IEC Spec on Electronics Safety Tossed PDF Print E-mail
Written by Mike Buetow   
Tuesday, 06 May 2008 11:41
BRUSSELS – A proposed International Electrotechnical Commission standard on electronics equipment safety has been voted down by a majority of voting countries.
The draft of IEC 62368, Audio/Video, Information and Communication Technology Equipment - Safety – Requirements, would have required plastic enclosures for household electronic products to withstand candle flame ignition. Critics claim the rule had no valid fire safety rationale, but enormous potential negative consequences, including the introduction of hundreds of millions of pounds of potentially toxic fire retardant chemicals into consumers' homes and bodies.
Eighteen of the 31 voting countries (58%) voted against the IEC draft standard, far more than the 25% needed to defeat the standard.

According to a contingent of scientists and experts who lobbied against IEC 62368, while the majority of the draft would strengthen existing standards for electronic product safety, the disputed Clause 7, which was promoted as an enhanced fire safety standard, in fact had limited potential to affect fire safety, as appliance fires represent only a small number of the total candle fires in the US each year. 
Appliance fires caused by candles in the US amount to 3% of total candle fires, result in no deaths, and cause $5 million worth of property damage a year, according to a 2007 report by the National Fire Protection Association.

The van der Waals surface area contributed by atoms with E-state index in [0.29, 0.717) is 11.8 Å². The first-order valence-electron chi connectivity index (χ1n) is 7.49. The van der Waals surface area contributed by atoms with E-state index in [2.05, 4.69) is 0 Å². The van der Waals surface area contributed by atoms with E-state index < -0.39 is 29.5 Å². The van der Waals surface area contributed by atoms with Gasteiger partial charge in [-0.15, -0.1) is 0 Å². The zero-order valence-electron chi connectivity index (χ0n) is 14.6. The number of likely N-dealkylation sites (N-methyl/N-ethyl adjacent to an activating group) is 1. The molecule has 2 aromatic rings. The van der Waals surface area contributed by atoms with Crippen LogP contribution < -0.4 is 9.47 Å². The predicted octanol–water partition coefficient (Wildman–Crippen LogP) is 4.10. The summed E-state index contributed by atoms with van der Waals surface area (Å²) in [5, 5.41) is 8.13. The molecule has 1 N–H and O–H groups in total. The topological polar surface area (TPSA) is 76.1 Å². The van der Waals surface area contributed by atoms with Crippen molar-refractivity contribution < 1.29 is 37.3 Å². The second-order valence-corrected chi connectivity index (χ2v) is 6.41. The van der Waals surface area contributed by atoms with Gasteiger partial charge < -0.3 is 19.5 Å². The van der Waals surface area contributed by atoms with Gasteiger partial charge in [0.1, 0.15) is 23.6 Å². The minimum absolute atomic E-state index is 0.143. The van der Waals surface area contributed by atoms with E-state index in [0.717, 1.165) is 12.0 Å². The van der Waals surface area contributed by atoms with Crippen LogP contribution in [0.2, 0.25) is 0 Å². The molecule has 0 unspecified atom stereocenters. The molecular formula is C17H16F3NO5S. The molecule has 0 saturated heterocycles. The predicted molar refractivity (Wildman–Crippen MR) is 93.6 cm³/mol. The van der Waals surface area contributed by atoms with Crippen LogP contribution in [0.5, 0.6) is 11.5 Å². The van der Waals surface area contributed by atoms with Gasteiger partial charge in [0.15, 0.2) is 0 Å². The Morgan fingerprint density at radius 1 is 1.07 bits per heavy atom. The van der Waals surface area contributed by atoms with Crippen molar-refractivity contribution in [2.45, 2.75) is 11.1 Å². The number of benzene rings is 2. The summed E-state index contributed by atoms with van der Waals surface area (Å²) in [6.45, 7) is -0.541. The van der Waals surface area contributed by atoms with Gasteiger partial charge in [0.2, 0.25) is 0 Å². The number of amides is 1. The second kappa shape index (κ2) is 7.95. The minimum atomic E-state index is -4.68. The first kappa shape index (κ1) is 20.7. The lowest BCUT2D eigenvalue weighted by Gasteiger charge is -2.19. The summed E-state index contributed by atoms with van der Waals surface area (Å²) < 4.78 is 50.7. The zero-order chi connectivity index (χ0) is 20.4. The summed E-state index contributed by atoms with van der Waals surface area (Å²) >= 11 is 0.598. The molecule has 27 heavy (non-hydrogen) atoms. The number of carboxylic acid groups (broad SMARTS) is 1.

But meeting the requirements outlined in Clause 7 would likely have forced producers to use hundreds of millions of pounds of potentially toxic fire retardant chemicals that can migrate from consumer products into dust, humans and animals, where they persist and bioaccumulate. 
The coalition, including Dr. Arlene Blum, a visiting chemistry scholar at the University of California at Berkeley, Friends of the Earth, Design Chain Associates, the Center for Environmental Health, the Initiative for Green Science Policy, and a other scientists, physicians and NGOs cited dozens of peer-reviewed scientific papers as evidence of environmental toxicity and negative health impacts. 

The fire-retardant chemical industry, they claim, does not provide adequate information about the chemical composition or toxicology of its products, nor does it acknowledge the extensive literature of scientific publications showing environmental and health/safety problems.

"Through deceptive and incomplete data, and sheer force of will, the fire-retardant industry has, over the past several years, very nearly succeeded in making this candle flame ignition requirement a fait accompli," said Mike Kirschner of Design Chain Associates. "The electronics industry's desire is to improve environmental performance of its products and this would have driven it in the other direction for no good reason."

Two other draft IEC standards propose candle standards for consumer electronic housing. Revisions of IEC 60065 (TV and audio equipment) and IEC 60950 (IT equipment) incorporate the same clause candle flame resistance requirements. Also, the National Association of State Fire Marshals has introduced the requirement in Canadian CSA and American UL standards, which have votes scheduled for May 19.  


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